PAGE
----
3) Access to Dolby Labs' installation records reveal an install date of September 1977 for a Dolby CP100 unit.

4) A Dolby trade ad which reproduced a list of the original opening engagements and their opening-day box office tally included check marks next to those engagements presented in Dolby Stereo. The Phoenix entry was left unmarked.

5) Trade press during the initial weeks of the movie’s release indicated the availability of eight 70mm prints. I have the original newspaper ads specific to each market for each of the 43 original engagements and the 70mm notations add up to eight…and they were booked into theatres in the Los Angeles, New York, and San Francisco markets.

6) I’m unaware of any stereo sound systems that were compatible with Dolby prints having been available in spring 1977. Perhaps there were some, but basic business sense would question why there would be competition for a yet-to-be-successful company.

7) With the exception of the optical mono prints that circulated, I’m unaware of any non-Dolby-encoded 70mm prints made available for this movie for the U.S. If there were in fact non-Dolby 70mm prints, that is what the Cine Capri may have received and what you may have experienced. But then the print number reference in the trades would not be correct AND why wouldn’t the theatre advertise a 70mm and/or stereo presentation AND why would the Cine Capri four months later tout how their presentation was “Now in 70mm…”?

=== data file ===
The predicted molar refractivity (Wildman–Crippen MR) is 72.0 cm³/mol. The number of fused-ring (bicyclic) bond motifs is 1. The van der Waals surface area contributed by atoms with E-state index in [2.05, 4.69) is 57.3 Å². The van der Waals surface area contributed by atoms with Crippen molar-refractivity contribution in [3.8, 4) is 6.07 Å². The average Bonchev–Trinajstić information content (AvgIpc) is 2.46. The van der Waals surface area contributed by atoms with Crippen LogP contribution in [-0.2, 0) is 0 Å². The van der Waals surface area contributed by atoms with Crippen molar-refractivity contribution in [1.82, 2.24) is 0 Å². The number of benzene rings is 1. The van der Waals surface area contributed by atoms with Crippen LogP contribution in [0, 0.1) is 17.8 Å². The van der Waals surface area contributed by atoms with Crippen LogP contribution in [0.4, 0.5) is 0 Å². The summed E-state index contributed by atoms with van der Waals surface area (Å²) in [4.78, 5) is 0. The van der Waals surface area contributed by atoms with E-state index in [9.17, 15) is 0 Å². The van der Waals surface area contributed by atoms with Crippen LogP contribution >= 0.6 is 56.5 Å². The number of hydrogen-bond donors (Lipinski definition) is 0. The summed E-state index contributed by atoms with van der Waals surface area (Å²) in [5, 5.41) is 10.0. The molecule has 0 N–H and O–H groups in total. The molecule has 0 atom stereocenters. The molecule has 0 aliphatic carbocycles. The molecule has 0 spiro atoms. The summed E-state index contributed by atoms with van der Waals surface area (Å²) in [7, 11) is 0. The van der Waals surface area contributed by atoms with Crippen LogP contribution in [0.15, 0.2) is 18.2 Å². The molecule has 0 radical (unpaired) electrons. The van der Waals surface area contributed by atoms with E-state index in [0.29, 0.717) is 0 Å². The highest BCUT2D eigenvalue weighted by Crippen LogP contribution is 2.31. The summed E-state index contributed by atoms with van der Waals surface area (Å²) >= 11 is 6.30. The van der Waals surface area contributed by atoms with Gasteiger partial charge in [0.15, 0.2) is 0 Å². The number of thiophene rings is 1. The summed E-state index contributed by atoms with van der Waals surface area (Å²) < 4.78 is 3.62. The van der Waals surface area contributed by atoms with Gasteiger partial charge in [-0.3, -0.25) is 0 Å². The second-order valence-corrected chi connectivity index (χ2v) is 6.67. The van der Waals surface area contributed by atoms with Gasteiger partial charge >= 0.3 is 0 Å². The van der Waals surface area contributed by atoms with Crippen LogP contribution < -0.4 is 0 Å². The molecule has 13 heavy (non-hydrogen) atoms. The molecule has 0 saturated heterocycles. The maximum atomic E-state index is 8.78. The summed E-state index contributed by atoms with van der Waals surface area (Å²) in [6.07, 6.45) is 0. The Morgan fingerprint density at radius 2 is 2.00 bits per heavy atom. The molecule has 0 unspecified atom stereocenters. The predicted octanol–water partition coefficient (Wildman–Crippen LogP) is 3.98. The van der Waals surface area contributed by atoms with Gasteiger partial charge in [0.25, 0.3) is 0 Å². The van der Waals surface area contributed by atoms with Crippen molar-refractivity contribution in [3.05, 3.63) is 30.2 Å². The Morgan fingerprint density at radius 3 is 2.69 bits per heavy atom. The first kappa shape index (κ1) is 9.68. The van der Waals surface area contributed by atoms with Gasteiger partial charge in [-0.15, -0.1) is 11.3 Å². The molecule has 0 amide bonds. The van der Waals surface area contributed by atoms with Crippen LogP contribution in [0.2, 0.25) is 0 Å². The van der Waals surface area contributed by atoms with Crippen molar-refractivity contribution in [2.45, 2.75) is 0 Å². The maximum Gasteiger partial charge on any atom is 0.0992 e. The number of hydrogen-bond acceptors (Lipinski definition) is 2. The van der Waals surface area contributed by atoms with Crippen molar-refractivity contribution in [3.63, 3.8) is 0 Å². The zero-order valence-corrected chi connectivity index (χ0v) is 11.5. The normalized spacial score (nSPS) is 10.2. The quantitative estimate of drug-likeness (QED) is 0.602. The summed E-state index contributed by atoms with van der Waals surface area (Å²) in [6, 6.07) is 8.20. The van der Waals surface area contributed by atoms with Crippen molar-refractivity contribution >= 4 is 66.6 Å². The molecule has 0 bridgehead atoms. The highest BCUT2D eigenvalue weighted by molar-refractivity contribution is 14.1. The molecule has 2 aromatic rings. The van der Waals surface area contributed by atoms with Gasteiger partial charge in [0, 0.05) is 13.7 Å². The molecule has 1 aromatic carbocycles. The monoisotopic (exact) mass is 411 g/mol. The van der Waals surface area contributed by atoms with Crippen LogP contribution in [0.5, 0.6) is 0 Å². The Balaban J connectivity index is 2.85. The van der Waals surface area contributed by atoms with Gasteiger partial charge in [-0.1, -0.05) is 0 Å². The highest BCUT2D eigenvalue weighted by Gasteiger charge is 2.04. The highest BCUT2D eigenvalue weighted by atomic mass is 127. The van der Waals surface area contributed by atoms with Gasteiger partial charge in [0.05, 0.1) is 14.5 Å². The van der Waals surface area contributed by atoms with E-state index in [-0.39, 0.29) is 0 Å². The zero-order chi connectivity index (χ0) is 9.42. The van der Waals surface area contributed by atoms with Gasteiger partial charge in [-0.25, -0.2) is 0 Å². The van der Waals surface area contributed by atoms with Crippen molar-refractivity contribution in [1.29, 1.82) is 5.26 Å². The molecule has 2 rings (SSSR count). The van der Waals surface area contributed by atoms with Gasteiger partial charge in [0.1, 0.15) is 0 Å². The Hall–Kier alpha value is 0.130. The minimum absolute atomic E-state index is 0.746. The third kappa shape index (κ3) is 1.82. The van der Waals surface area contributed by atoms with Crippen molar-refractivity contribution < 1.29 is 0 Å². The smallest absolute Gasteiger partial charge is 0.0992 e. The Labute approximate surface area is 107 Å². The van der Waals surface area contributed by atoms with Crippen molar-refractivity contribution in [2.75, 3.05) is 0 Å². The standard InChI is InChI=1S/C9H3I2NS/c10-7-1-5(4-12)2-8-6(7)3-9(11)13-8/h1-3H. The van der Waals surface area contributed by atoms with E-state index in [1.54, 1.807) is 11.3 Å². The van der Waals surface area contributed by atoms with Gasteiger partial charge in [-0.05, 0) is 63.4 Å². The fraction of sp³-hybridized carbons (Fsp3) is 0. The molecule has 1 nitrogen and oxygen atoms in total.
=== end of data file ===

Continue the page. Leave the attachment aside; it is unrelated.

8) I understand that the genuine mono prints were not available until a few weeks after the film’s release. So, this would suggest the initial mono presentations were from a Dolby print. In other words, I am under the impression that the Cine Capri received a 35mm optical Dolby Stereo print…but not having the ability to play it in stereo through a Dolby processor since they had not yet installed such a unit. Perhaps one of the projectionists or Plitt engineers fussed with their system and somehow managed to derive some form of stereo out of it. Just a guess, but that explanation seems to be the only way both of us can be correct.